What is a virtual workspace and why should you care if you aren't remote?

By Scott Mitchell

October 13, 2021

Businessman connecting with team via video conferencing

Remote working has become fully normalized, with many large organizations publicly announcing a switch to remote working for the foreseeable future. Still, plenty of organizations are slowly bringing their employees back to the office in a more flexible way, trying to combine the collaboration benefits of in-office with the efficiency of remote work.

Modern offices have more diverse needs than ever before, which has spurred the growth of dynamic ways to solve these new problems. One of the most popular, and rapidly innovating, solutions to the needs of modern businesses is the virtual workspace.

What is a virtual workspace?

A virtual workspace is a working environment where employees connect digitally with their peers and their workflows regardless of physical location — think of it as an office that is only limited by your internet connection.

Collaboration, communication, and work all happen here: ideally, virtual workspaces should be as close to a one-to-one reflection of in-office work as possible.

While this type of virtual environment started as a way to bolster workflow continuity, companies now use it as the primary framework for how they get work done.

Seamless collaboration and communication

Virtual workspaces are enabled by applications built on cloud computing, whether private or public. These apps represent the core workflow of the business.

Having 100% of your core workflow taking place in cloud-based apps means users can easily collaborate and work on the same projects and documents, often simultaneously. It allows users to access the documents, data, and tools they need for work from anywhere with an internet connection

Today, there are very few workflows that cannot operate on this workflow. Here is a small list of advanced workflows that can be carried out in a virtual workspace:

  • Creative workflows, including design, 3D, video post-production, and web design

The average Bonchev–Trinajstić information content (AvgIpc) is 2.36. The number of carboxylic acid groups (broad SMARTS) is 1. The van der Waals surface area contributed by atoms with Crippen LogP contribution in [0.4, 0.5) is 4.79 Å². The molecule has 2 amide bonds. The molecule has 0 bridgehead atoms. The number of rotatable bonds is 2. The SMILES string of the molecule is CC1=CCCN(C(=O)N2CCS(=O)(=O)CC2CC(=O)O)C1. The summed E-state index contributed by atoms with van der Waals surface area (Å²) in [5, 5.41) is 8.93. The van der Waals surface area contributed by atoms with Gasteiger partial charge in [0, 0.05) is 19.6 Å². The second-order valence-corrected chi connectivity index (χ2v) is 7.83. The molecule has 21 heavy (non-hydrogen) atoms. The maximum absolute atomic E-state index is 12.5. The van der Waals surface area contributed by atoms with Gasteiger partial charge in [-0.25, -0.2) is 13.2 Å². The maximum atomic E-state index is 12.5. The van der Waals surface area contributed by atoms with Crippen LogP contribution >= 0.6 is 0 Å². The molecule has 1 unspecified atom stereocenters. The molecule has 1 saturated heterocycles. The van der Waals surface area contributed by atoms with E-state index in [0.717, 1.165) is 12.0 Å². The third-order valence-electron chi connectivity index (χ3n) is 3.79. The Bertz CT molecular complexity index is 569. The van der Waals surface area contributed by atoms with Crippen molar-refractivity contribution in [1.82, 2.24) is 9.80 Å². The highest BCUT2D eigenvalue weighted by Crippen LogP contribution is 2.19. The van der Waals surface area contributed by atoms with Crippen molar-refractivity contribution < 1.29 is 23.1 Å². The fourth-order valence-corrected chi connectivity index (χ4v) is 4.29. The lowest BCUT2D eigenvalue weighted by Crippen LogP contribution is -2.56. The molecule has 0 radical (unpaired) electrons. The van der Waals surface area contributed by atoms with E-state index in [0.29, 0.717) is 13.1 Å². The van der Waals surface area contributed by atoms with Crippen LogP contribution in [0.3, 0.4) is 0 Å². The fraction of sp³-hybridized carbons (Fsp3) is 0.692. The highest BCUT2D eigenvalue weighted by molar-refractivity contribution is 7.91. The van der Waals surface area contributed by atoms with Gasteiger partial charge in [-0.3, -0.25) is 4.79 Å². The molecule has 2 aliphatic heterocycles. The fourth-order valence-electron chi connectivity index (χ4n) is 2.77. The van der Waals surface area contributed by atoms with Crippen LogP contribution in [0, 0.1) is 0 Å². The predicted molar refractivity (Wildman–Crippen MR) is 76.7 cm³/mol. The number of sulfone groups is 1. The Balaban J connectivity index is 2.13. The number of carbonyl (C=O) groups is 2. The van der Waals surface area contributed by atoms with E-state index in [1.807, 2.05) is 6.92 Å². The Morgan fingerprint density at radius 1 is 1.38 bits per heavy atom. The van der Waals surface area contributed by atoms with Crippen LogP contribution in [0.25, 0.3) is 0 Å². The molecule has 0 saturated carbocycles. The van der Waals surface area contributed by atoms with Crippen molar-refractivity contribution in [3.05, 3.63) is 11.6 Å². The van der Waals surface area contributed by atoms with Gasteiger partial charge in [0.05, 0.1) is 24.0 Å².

• Web development
  • Finance
  • Logistics
  • Customer support and success
  • And many, many more

This level of collaboration, while not wholesale replacing face-to-face collaboration, is only getting better. Internal communications have quickly grown past emails and instant messages. Today, it’s as easy to start a video call as it is to ping someone on Teams, and daily video standup meetings have proven to be a great replacement for in-person meetings.

87% of remote workers say that video conferencing helps maintain that sense of connection and collaboration. And with the workforce being more decentralized than ever, cloud communication standards are helping to bridge the gap between in-office and virtual workspaces.

Simplified security

For starters, virtual workspaces as a baseline are more difficult to secure compared to a completely on-premise workspace. The reasons are obvious: even if you can afford to build and maintain a private cloud infrastructure, you are still introducing more security vectors just by your team connecting from different internet connections.

That being said, there are some clear security benefits to virtual workspaces, even if you can’t afford a top-of-the-line private solution.

If your team utilizes the public cloud—that is, any app that you don’t host on your own servers—there is always some baseline security included. If you use Microsoft apps, for instance, they have great security features that smaller businesses simply wouldn’t have access to otherwise.

Since public cloud applications are often hosted in large data centers, there will be enterprise-strength physical and virtual security features that help keep your data safe. On top of this, you’ll have better app uptime due to the increased reliability and resources of these data centers.

Beyond the application itself, security concerns are much the same as on-premise work. You need to be sure to continually educate employees on the best and safest way to do work, and make sure devices are as secure as possible. Implementing additional security practices such as multi-factor authentication and single sign-on is a great way to cluster your security for easier management as well.

Discover cost savings

If you are using a physical office space less frequently it means you can lower your costs as you can reduce expenditure on rent and the associated costs that come with an office, e.g., security and maintenance. You can also scale up your team when needed without spending that much.

By making cost savings with your office environment, you can benefit from an improved profit margin, which gives you the ability to pass on cost savings to your customers – or you can reinvest extra cashback into your business.

Creating a work-from-anywhere company culture

Culture is a tricky idea to pin down. A company can have a corporate philosophy or a set of guiding values, but the culture of a workplace arises organically out of interactions between workers.

Virtual workspaces help workers easily transition to combining remote work and back to the office, creating a streamlined work environment. This transforms the company culture, creating a flexible work-from-anywhere environment and a better work-life balance.

Translating in-person culture to a remote or hybrid one is certainly a challenge. Begin by deciding what your company’s values are, put them in writing, and then reinforce them through every channel you can.

Scott Mitchell
Scott Mitchell

Content marketing strategist with specializations in IT and managed services.